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Curiouser and Curiouser Retellings of Alice’s Adventures in Wonderland

Snacks that make you shrink (or grow gigantic), mad tea parties, murderous croquet: Alice’s Adventures in Wonderland is a bonkers enough story on its own that it’s impressive to see the ways in which so many authors have been able to retell it.

In these thrillers and pastiches and history lessons, Alice Liddell is a princess on the run, a mad inmate, or only a tangential part of the story; some retellings focus on other citizens of Wonderland, from the maligned White Rabbit to the misunderstood Queen of Hearts. No matter which of the many ways into Wonderland these writers choose, the stories are as enticing as a bottle that says DRINK ME.

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Margaret Atwood Announces The Testaments, a Sequel to The Handmaid’s Tale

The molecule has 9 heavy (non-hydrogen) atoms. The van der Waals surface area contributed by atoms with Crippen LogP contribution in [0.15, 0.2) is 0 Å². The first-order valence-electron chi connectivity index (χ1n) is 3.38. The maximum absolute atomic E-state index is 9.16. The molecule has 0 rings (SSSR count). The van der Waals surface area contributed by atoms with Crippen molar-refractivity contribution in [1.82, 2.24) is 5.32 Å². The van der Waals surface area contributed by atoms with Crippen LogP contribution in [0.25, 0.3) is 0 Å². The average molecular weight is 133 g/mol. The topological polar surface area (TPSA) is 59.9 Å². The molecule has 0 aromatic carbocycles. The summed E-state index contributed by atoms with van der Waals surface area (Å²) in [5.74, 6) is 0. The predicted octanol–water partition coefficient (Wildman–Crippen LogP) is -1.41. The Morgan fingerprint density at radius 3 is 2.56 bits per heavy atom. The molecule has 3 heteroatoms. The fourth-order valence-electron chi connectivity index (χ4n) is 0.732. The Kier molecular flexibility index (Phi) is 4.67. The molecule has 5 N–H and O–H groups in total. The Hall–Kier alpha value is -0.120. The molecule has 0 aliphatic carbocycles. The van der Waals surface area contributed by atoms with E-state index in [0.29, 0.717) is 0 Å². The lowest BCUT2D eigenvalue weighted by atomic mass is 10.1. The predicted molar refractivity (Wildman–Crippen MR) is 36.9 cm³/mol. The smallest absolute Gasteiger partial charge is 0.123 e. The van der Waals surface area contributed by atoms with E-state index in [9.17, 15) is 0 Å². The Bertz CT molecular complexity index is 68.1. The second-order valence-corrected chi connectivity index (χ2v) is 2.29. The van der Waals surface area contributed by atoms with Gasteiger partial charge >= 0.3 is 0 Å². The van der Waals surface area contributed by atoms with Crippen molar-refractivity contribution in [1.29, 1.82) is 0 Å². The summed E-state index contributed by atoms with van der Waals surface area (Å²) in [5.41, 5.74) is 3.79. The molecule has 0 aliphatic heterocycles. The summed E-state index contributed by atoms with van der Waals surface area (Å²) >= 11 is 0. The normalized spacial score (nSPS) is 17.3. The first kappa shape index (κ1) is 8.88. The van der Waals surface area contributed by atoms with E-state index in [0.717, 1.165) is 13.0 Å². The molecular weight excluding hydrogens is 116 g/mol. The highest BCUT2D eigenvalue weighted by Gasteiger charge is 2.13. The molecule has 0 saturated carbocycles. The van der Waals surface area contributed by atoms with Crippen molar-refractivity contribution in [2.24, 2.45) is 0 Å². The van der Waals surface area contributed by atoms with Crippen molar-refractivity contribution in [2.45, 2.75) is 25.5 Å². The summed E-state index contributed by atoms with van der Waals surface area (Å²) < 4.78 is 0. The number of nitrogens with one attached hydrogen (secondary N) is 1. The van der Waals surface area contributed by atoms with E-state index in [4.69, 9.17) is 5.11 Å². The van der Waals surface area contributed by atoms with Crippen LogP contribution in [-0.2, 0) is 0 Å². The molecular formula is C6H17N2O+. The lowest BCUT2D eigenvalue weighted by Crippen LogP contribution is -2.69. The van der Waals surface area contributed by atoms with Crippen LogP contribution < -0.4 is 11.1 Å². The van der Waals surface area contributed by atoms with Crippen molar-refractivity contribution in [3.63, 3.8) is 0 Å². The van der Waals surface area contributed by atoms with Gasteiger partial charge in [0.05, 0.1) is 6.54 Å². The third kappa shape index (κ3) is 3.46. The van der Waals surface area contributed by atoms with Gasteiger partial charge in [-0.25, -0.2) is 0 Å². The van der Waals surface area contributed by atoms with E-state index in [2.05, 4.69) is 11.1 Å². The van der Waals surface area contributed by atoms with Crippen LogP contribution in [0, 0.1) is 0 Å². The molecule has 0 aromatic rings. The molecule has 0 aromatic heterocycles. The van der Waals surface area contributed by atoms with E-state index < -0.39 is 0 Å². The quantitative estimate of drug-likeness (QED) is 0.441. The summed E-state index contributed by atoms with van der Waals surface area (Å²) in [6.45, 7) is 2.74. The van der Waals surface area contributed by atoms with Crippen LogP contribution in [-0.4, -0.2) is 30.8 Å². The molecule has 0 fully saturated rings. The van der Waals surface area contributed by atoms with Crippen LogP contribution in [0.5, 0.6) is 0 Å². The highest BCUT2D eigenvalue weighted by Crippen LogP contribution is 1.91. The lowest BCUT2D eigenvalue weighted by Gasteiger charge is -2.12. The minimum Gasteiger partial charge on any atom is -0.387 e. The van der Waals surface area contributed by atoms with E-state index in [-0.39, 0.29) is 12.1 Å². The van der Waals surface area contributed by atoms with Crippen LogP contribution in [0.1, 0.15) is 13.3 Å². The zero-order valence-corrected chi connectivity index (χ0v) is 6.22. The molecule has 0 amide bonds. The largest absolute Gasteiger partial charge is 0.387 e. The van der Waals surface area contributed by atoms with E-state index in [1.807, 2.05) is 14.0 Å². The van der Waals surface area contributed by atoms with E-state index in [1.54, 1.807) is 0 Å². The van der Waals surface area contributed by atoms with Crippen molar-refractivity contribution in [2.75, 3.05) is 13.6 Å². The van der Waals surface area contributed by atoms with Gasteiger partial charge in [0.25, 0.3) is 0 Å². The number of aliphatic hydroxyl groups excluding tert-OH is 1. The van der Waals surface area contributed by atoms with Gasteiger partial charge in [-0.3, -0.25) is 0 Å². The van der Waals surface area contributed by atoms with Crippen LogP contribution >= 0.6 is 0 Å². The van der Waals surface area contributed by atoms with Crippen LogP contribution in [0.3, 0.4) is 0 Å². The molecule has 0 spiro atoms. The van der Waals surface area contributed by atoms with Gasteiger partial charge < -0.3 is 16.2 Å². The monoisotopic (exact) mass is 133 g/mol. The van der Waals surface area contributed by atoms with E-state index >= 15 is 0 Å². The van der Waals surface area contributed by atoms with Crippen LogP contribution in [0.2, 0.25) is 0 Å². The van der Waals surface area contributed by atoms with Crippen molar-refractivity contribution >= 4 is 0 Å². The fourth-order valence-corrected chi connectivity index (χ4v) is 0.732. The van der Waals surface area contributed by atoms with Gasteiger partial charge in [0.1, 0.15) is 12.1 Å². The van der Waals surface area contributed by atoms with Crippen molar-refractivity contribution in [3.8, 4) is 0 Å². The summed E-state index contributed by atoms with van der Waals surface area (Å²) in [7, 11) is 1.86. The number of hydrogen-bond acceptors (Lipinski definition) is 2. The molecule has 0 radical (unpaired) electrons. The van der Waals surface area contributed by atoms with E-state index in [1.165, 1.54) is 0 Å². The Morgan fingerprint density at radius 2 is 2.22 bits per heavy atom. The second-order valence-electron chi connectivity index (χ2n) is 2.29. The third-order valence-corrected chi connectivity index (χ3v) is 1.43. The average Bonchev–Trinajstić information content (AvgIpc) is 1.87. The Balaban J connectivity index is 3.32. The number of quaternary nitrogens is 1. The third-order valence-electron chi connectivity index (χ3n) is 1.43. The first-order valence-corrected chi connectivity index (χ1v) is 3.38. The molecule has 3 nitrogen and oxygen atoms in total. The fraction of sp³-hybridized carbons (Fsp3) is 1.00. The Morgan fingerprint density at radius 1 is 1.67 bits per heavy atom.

When The Handmaid’s Tale was published in 1985, it ended on an ambiguous note, as Offred was carried away from her household in the Eyes’ van, to a destination unknown: “into the darkness,” she ponders, “or else the light.” Now, Margaret Atwood is finally answering the question of what happened to the eponymous Handmaid, in a sequel titled The Testaments, which will be published in September 2019.

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Ralph Breaks the Internet: Wreck-It Ralph 2 Explores the Gray Areas of Life Online

Spend too much time on the Internet, and everything that makes it so breathtaking on first blush—impossible connections over infinite space, the havens for likeminded folks, the sheer accessibility of information and materials—can be twisted to fit nefarious purposes. It’s a yin-yang between the promising and the perverse; you can’t have the likes without the comments.